Section 4 of the Code applies to offences committed by citizens of India beyond the territory of India. However, it is necessary that this is made applicable to aliens who render services to the State Government or the Central Government.
With technological advancements and the increasing rates of cybercrimes, it is necessary that the extra-territorial jurisdiction extends to cybercrimes, committed within or beyond the territory of India.
Jurisdiction is referred to as the limits within which Courts can exercise their powers over cases. With respect to the Indian Criminal Courts, there are two basic types of territorial jurisdiction: intra-territorial jurisdiction and extra-territorial jurisdiction.
Intra-territorial jurisdiction deals with crimes committed within the territory of India, while extra-territorial jurisdiction deals with crimes committed beyond the territory of India. The Criminal Courts can exercise their powers within these jurisdictions only.
While various cases have come up regarding jurisdiction of Criminal Courts, the laws, as well as Courts, have provided clear provisions for the same. However, these provisions have not included every aspect of jurisdiction and there still exists confusion within the system regarding this.
It is necessary for improvements of these laws in order to ensure that citizens of India, as well as foreign nationals, are held liable for offences committed within the scope of the IPC.
As mentioned above, it is necessary that the Indian Legislature makes some changes to the Indian Penal Code with regards to territorial jurisdiction.
Firstly, it is desirable to remove the provision that whoever commits an offence within the territory of India, shall be punished under the IPC. This can be confusing in today’s time when other legal provisions provide for punishment in relation to certain offences.
Secondly, there must be a clear provision as to whether the Indian territory also includes maritime territory and there must not lie a discretion on Courts to decide such matters, as has happened in the past.
There must be an inclusion of aliens who render services to the State Government as well the Central Government within the ambit of Section 4(1) of the Indian Penal Code.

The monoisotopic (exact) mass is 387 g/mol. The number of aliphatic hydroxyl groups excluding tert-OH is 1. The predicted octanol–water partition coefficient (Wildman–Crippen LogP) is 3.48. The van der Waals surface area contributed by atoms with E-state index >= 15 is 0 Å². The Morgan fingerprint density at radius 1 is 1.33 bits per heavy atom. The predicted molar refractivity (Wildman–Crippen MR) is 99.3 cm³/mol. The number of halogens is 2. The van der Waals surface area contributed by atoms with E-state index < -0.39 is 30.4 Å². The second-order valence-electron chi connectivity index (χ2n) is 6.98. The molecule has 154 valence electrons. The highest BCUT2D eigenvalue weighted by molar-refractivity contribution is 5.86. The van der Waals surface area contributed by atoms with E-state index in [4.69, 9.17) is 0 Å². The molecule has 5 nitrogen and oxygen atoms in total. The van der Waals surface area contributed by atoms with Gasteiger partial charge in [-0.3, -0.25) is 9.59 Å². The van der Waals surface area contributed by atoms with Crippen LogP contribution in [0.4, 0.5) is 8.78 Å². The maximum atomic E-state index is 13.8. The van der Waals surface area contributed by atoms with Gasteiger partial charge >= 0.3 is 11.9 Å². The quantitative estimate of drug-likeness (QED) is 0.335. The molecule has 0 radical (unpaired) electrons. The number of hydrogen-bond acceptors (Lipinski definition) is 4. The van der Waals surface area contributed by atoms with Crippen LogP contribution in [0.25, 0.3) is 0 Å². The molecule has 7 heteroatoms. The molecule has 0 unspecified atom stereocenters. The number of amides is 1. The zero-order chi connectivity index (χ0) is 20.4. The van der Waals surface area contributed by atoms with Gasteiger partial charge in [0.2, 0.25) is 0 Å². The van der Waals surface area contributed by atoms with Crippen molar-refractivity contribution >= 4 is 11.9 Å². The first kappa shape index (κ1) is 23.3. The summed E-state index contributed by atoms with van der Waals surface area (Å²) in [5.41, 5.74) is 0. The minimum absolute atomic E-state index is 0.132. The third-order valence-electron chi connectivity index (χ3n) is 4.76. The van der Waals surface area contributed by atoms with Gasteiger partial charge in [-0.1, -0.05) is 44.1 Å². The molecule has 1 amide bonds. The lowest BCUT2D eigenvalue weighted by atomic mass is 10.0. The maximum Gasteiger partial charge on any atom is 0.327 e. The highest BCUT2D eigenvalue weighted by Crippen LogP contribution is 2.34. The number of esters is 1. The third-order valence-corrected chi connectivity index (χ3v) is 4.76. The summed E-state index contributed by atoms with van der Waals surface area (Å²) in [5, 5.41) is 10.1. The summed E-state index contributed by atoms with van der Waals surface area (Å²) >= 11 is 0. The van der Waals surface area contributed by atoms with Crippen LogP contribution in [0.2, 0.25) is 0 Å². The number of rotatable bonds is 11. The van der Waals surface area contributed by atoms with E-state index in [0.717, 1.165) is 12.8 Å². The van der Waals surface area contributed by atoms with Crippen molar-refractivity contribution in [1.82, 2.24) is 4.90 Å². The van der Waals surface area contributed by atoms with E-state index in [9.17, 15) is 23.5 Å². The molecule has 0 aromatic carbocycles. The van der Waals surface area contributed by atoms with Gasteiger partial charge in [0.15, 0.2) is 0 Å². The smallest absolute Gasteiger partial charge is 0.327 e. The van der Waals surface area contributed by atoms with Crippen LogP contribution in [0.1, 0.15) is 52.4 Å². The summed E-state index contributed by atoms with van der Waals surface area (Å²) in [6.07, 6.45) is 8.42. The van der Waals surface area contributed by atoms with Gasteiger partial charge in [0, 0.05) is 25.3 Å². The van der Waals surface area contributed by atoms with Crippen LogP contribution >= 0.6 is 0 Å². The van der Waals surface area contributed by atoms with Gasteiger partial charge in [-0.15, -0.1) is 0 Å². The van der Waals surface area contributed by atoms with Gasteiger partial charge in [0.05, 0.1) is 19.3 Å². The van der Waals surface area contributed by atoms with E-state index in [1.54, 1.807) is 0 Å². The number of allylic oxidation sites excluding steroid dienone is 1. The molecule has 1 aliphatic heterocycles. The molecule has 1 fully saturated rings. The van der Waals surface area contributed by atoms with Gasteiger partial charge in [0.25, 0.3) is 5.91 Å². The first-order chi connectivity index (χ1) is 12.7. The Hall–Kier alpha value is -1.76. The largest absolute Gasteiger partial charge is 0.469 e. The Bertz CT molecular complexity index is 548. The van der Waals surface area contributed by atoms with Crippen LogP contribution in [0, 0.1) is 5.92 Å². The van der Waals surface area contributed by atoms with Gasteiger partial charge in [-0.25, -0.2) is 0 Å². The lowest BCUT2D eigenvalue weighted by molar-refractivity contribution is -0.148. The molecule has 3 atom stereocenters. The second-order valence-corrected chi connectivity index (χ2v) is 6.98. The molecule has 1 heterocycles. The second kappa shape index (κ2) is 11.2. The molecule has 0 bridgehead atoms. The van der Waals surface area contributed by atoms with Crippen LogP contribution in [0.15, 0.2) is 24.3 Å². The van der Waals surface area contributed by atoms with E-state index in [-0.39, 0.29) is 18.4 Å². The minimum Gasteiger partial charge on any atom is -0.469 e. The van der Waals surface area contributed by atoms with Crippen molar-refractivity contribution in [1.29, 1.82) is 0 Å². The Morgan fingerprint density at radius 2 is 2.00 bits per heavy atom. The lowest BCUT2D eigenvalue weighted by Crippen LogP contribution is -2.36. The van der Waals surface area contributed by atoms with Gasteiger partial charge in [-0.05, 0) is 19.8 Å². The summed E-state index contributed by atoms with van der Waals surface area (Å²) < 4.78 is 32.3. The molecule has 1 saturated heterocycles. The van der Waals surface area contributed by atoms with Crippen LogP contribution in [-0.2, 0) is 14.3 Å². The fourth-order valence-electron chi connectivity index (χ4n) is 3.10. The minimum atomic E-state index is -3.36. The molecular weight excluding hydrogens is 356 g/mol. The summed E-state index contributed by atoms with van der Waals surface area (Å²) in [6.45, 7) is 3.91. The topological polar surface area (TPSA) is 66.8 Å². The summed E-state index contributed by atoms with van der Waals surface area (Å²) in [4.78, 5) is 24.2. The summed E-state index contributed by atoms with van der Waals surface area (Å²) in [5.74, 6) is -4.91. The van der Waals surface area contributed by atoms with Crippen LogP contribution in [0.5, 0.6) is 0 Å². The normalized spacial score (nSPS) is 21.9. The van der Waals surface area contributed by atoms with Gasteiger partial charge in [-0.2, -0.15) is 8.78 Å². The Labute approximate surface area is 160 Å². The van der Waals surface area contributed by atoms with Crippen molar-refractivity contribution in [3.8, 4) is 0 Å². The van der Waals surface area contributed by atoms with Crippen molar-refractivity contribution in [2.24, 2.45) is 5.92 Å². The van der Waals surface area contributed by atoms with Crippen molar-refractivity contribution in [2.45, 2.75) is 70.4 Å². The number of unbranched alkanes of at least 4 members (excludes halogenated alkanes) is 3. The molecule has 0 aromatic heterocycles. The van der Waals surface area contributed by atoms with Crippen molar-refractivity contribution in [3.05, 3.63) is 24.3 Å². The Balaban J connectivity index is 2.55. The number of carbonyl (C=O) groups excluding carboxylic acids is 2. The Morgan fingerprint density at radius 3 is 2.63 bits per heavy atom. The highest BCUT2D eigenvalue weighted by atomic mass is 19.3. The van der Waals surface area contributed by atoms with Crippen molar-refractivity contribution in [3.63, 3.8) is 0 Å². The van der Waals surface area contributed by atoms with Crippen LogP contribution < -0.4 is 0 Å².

Cybercrimes must also be included within the ambit of territorial jurisdiction so as to hold those who commit such crimes outside of India, as per the Indian Penal Code.
[i] Hriday Nath Roy v. Ram Chandra, AIR 1921 Cal 34. [ii] Sec. 1, Indian Penal Code, 1860. [iii] Art. 370, Constitution of India. [iv] Art. 1, Constitution of India. [v] Sec. 2, Indian Penal Code, 1860. [vi] R. Esop, (1836) 173 E.R. 203. [vii] State of Maharashtra v. M. H. George, AIR 1965 SC 722. [viii] Emperor v. Kastya Rama, (1871) 8 Bom H.C.R. 63. [ix] Art. 361, Constitution of India. [x] Sec. 3, Indian Penal Code, 1860. [xi] Mobarak Ali Ahmed v. The State of Bombay, AIR 1957 SC 857. [xii] Sec. 4, Indian Penal Code, 1860. [xiii] Remia v. Sub-Inspector of Police, 1993 CrLJ 1098. [xiv] Sec. 2(1)(k), Information Technology Act, 2000. [xv] The Republic of Italy through Ambassador v. Union of India, (2013) 4 SCC 721. [xvi] Art. 97, United Nations Convention on the Law of the Sea. [xvii] Sec. 188, Code of Criminal Procedure, 1973. [xviii] Samaruddin v. Assistant Director of Enforcement, 1999 (2) KLT 794; 2009 (1) KLT 943. [xix] R v. Governor of Brixton Prison & Anr.,  2 QB 222.
Madhumitha hails from Symbiosis International University and she spends most of her time Reading, Swimming and Playing Table-Tennis. Her Interest area lies in Criminal Law. For any clarifications, feedback, and advice, you can reach her at email@example.com